A New Vocabulary

Before we get into the investment portion of today’s update, let’s familiarize ourselves with some new terms:

Transition
Formerly known as Recession (origin: the world’s leader of manufactured narratives, also known as the U.S. government)
Quiet-Quitting
The art of keeping a job while doing the absolute minimum, typically at home (origin: millions of disgruntled employees around the world)
Swiss Train Delays
The phenomenon of even Swiss train schedules becoming unreliable (origin: Neue Zürcher Zeitung, Switzerland’s largest daily; cause: material and energy shortages)
Nitrogen-Free Farming
The idea of judging farming based on its cost to the environment alone, without also considering its benefits (origin: the Netherlands)
Hunger Stones

Rocks in Europe’s waterways not exposed for four centuries (origin: a “Hungerstein” last seen in 1616 is now fully exposed in Germany’s Elbe river—see image below. Its inscription: “Wenn Du mich siehst, dann weine.” If you see me, weep).
Misinformation

Anything that is deemed to be unpleasant to the architects of our new, better world and their parrots in the mainstream media—such as the concept of recession, which brings me back to the beginning.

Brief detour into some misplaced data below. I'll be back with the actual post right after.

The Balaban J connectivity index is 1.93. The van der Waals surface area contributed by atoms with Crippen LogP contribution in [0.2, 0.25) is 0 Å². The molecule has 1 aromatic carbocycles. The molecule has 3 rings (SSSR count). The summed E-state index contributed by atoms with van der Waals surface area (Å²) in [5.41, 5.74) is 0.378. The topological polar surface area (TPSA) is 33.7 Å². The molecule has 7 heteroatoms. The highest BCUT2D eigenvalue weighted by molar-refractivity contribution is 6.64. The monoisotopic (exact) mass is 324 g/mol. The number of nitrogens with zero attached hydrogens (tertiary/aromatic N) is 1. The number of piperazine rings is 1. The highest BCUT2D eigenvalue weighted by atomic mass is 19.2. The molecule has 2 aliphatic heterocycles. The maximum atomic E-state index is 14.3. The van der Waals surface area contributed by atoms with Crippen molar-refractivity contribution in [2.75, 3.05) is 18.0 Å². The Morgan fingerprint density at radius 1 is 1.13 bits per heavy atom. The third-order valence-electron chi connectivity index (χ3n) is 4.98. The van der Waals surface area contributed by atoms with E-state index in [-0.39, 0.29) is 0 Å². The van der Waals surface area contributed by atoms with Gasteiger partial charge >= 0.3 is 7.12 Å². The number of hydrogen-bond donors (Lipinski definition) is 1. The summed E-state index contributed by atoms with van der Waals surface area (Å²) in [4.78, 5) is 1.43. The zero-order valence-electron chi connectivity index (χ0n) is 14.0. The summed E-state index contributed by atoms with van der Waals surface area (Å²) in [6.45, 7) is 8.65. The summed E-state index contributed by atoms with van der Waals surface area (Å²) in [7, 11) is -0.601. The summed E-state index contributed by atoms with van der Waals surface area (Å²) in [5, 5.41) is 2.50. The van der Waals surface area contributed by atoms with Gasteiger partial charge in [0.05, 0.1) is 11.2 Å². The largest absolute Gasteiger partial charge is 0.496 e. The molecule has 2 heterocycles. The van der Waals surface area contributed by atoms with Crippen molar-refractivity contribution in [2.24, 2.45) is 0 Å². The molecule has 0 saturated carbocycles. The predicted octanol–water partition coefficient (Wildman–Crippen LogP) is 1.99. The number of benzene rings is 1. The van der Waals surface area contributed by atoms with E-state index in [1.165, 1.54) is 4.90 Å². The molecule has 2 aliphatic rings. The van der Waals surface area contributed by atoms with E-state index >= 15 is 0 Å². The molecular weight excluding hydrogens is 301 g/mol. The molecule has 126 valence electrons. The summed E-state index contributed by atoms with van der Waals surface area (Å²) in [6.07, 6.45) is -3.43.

The bottom line: the world is changing in ways we could not have imagined a few years ago. Moreover, as the consequences of half a century of unsustainable policies make themselves felt, we will likely see a lot more of the same. Politicians will continue to place all blame on the pandemic, the Ukraine War and climate change, but these are all catalysts, not the systemic root causes.

As I’ve commented in recent months, my updates used to focus primarily on investment policy— something that is becoming increasingly difficult to do as social chaos and geopolitical events affect financial asset markets to a growing degree.

For the moment, the talk is all about high inflation, deeply negative real interest rates and the central banks’ tough talk (coupled with far less severe action). What we don’t know is how the inflation/interest rate dynamic will evolve. What we do know is that lots of things can derail any central bank or political agenda at any moment.

Gold Revisited

My investment advice against this backdrop: stay defensive when it comes to stocks and bonds. We’ve recently added to our positions in insured term deposits such as Canadian Guaranteed Investment Certificates (one-year maturity now yielding 4.25%) and U.S. Certificates of Deposit (one-year rates at 3%), further reducing an already conservative equity allocation. We are also maintaining our solid gold exposure, which is what I’d like to focus on today.